If Americans cannot appreciate that speaking on one’s own opinions for an hour is back-breaking hard work, than I don’t know what will.

Speaking of appreciating hard work, a particularly pernicious pathology in modern American society is the ill regard in which many ordinary Americans hold wealthy people and wealth creation in general.

It is this public feeling that has the president speaking of wealth inequality and has two potential 2016 democratic candidates, Hillary Clinton and Joe Biden, playing a competitive game of “who’s poorer.”

It is this public feeling that has occasioned considerable support for the Buffet Rule, has doomed candidate Romney on the grounds that his being rich made him out of touch, and has laid the groundwork for the recent passing of a $15 minimum wage in Seattle.

Biden recently tapped into this feeling by boasting, “I don’t own a single stock or bond” and “I have no savings accounts.” His tone suggested he is very proud of these two facts.

Since when in this country is the Vice President of the United States not having a savings account celebrated, let alone tolerated?

I’m aware of the idea that many voters like to back candidates who they’d “have a beer with,” but that should pertain more to the candidate’s personality than his personal balance sheet, which are, by the way, not correlated in any way.

The fact that Mitt Romney was filthy rich should not have hindered his campaign, and likewise, the fact that Biden and Clinton are posturing as regular folk of meager means should not score them political points. That Biden and Clinton believe this posturing to be a good campaign strategy reflects poorly on the American people.

There is a palpable declining respect for wealth creation in the United States.

Only someone who does not appreciate wealth creation and did not come by her earnings by the sweat of her own brow would try to disown her own wealth.

Thus we have Hillary, who made her wealth in part by accepting outrageous speaking fees from like-minded, preening college administrators, and Joe Biden, who made his wealth by being married to the esteemed Dr. Jill Biden, both disavowing their own stellar balance sheets because they have no idea what it means to do a hard day’s work. (It should be noted Clinton responded to the uproar about her campus fees by saying she donated them to her personal Clinton Foundation.)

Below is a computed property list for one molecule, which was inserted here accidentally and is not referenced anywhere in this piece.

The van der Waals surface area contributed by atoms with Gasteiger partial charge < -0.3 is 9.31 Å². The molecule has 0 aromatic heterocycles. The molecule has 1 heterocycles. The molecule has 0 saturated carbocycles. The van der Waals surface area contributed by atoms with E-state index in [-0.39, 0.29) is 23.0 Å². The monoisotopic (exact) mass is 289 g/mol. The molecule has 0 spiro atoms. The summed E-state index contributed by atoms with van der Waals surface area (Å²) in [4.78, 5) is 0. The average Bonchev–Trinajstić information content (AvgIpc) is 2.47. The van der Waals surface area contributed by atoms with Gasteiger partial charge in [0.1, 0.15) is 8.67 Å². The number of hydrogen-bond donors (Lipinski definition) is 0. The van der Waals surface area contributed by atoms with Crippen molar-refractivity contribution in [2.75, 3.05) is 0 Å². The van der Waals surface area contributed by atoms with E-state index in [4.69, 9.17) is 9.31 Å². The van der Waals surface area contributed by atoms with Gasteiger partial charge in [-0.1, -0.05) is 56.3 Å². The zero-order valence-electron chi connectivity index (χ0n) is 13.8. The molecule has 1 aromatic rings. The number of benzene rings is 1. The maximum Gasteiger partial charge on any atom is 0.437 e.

The American suspicion of wealthy people is so pervasive that even Fox News got in on the wealth bashing during the 2012 campaign.

Fox News host Megyn Kelly suggested to Romney that his wealth automatically makes him out of touch, to which he replied: “I’ve made a lot of money. I’ve been very successful. I’m not going to apologize for that.”

Spoken like someone who truly understands what it means to create wealth, and also, consequently, what it means to be frugal and to act with great forethought, two traits that I would rather like to see in a president.

Hillary Clinton’s amassment of ridiculous speaking fees is not morally wrong.

We may impugn our college administrators’ motives in deciding to pay Clinton the equivalent of the down payment on a $1.5 million house instead of insisting on spending that money on paying adjunct lecturers more. We may question whether their judgment is sound in paying one person so much to speak for an hour.

However, we should not continue to look down upon wealth creation and financial success in general, for if we do, before long, America will look very different from what we’re used to.

College Fix contributor Josh Hedtke is a student at UCLA.